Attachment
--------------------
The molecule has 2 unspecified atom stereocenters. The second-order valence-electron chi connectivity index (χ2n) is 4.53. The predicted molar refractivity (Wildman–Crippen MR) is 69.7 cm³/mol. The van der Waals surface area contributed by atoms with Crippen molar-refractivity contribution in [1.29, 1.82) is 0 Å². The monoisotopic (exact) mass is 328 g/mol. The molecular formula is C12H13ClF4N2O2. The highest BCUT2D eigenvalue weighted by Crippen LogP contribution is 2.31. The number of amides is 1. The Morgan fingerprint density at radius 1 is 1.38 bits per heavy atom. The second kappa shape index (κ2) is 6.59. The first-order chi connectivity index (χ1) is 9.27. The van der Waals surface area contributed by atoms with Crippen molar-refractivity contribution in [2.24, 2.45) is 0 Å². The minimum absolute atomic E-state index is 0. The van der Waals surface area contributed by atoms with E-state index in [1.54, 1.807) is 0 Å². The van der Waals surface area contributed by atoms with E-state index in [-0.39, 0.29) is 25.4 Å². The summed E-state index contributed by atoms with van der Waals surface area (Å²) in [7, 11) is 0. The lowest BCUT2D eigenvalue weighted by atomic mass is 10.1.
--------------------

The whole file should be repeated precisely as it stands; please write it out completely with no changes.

The molecule has 2 unspecified atom stereocenters. The second-order valence-electron chi connectivity index (χ2n) is 4.53. The predicted molar refractivity (Wildman–Crippen MR) is 69.7 cm³/mol. The van der Waals surface area contributed by atoms with Crippen molar-refractivity contribution in [1.29, 1.82) is 0 Å². The monoisotopic (exact) mass is 328 g/mol. The molecular formula is C12H13ClF4N2O2. The highest BCUT2D eigenvalue weighted by Crippen LogP contribution is 2.31. The number of amides is 1. The Morgan fingerprint density at radius 1 is 1.38 bits per heavy atom. The second kappa shape index (κ2) is 6.59. The first-order chi connectivity index (χ1) is 9.27. The van der Waals surface area contributed by atoms with Crippen molar-refractivity contribution in [2.24, 2.45) is 0 Å². The minimum absolute atomic E-state index is 0. The van der Waals surface area contributed by atoms with E-state index in [1.54, 1.807) is 0 Å². The van der Waals surface area contributed by atoms with E-state index in [-0.39, 0.29) is 25.4 Å². The summed E-state index contributed by atoms with van der Waals surface area (Å²) in [7, 11) is 0. The lowest BCUT2D eigenvalue weighted by atomic mass is 10.1.